By Paul Paolicelli, RTDNA Contributor
In the long and winding road that was a career in TV news, there’s one particular story that still haunts, still creates nightmares, still remains as horrifying as the three years we spent in coverage; the Atlanta child murders. Between 1979 and 1981, twenty-eight children were murdered, a somewhat misleading number since no one knows exactly where to start the count, and the abuse of children certainly didn’t end with a successful prosecution. But the number twenty-eight was the “official” count at the time and every single one of us working in the news business in Atlanta was absolutely consumed by the story.
Maynard Jackson was then Mayor of Atlanta. He was a dynamic and energetic man, generally brimming with enthusiasm and civic pride. The city’s population was exploding, the growth was palpable and Atlanta was defining itself as the Queen of the “new south.” Georgia, with Atlanta as its capital, had given the country its first post-Civil War southern President. Atlanta was cementing its role as the business and media capital of the southeast, was a major medical research center, and loved the description of itself as “the city too busy to hate.” Then came a series of horrific murders of young African American children and adolescents and the entire city came shuddering into a crushing self-analysis.
At WSB-TV, our noon anchor was Joselyn Dorsey. Her guest one afternoon in October of 1979 was Cammile Bell, the mother of Yusef Bell, a youngster who disappeared while running an errand and whose body was found some weeks later. He’d been strangled to death. There had recently been three previous murders of youngsters, two of them shot to death, but it wasn’t until Ms. Bell, in her deep, resonant and mournful alto voice told Joselyn, “someone is killing the children of Atlanta” that anyone had linked the cases together. Mayor Jackson’s press secretary, Angelo Fustare, told me over lunch a few years later that he believed it was Ms. Bell’s resounding pronouncement that could have very well created a serial killer. We’ll never know. But serial killings did indeed follow.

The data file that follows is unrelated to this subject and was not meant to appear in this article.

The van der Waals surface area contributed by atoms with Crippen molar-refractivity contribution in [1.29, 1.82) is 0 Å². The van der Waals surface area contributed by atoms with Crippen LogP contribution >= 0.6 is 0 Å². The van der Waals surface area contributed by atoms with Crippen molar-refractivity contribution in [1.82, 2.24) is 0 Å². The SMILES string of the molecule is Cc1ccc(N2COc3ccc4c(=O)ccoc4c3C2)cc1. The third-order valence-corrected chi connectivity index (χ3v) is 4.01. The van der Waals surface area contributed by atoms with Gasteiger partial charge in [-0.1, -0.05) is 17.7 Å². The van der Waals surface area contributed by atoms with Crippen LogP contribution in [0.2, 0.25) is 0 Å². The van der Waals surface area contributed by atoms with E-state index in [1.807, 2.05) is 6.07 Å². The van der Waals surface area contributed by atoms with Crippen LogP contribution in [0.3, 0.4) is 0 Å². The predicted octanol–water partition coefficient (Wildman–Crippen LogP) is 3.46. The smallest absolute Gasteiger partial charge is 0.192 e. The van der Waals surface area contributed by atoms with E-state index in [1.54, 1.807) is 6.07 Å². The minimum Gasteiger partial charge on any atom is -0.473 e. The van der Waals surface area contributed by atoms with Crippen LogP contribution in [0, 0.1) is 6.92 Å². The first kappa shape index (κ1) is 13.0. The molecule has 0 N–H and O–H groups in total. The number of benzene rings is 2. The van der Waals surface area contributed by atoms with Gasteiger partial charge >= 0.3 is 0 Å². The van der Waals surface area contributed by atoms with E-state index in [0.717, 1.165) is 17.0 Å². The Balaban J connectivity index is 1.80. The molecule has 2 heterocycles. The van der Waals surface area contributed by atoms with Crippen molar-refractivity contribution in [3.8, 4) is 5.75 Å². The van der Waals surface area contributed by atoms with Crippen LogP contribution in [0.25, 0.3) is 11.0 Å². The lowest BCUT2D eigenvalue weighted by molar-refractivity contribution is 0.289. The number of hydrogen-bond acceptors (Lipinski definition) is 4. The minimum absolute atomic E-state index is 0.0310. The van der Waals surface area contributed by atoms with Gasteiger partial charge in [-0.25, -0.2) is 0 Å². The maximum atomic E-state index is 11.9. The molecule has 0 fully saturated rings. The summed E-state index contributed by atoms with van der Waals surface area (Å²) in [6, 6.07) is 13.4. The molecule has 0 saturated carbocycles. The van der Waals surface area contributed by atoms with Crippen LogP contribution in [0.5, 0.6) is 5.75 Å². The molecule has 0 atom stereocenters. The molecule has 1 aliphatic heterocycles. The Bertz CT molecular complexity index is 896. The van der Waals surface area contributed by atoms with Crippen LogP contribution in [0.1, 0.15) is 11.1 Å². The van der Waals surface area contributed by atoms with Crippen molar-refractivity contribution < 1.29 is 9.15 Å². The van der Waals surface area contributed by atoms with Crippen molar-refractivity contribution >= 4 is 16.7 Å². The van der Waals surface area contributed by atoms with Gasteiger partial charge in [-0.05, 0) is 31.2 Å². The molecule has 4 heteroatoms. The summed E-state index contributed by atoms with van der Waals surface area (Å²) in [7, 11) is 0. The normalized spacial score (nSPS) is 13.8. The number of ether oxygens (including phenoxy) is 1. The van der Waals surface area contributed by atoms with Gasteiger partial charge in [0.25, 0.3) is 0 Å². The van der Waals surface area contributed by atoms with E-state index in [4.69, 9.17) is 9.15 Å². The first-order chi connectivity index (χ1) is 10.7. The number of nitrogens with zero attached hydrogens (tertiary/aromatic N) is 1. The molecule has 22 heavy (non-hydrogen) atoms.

It seemed that every month or so a new victim would be announced; bodies found dead in the woods, hidden in an abandoned school house, dumped into the river. All of the victims were African American, and all came from downtrodden districts and public housing. It raised huge concerns that went well beyond the mere salacious headlines of a serial killer on the loose. We all scrambled to try and investigate and understand the racial aspects of the story as well as the lurid and alarming details of each new and unsolved death.
In the summer of 1980, WSB-TV began a series, ala “Nightline,” that ran each night immediately following the 11 p.m. news, “Special Edition: Atlanta’s Children.” I served as a field producer for the broadcast which focused on the state of the investigation, the local and federal efforts to solve the case, and the legal machinery that had been put in place to find the apparent maniac at large in our community causing this local and national nightmare. No one believed, then or now, that all of these murders were the work of a single madman, but many of them shared common characteristics; children abducted from the streets, usually late at night, and we began referring to these victims as “street kids,” children who were mostly lacking strong nuclear families, responsible parental supervision, some who were involved in selling drugs, some in other cases selling sexual favors. Mayor Jackson deeply resented the nomenclature and summoned media representatives into a meeting in which he decried our characterization of these victims, warning that we were damaging the city’s national image. We all stopped the “street kids” reference. In retrospect that was a mistake. The result was, helped in part by the title of our own programming, every family in Atlanta with young children now feared for their safety. The city’s image was, indeed, taking a beating, and it was obvious that the Atlanta Police Department needed help.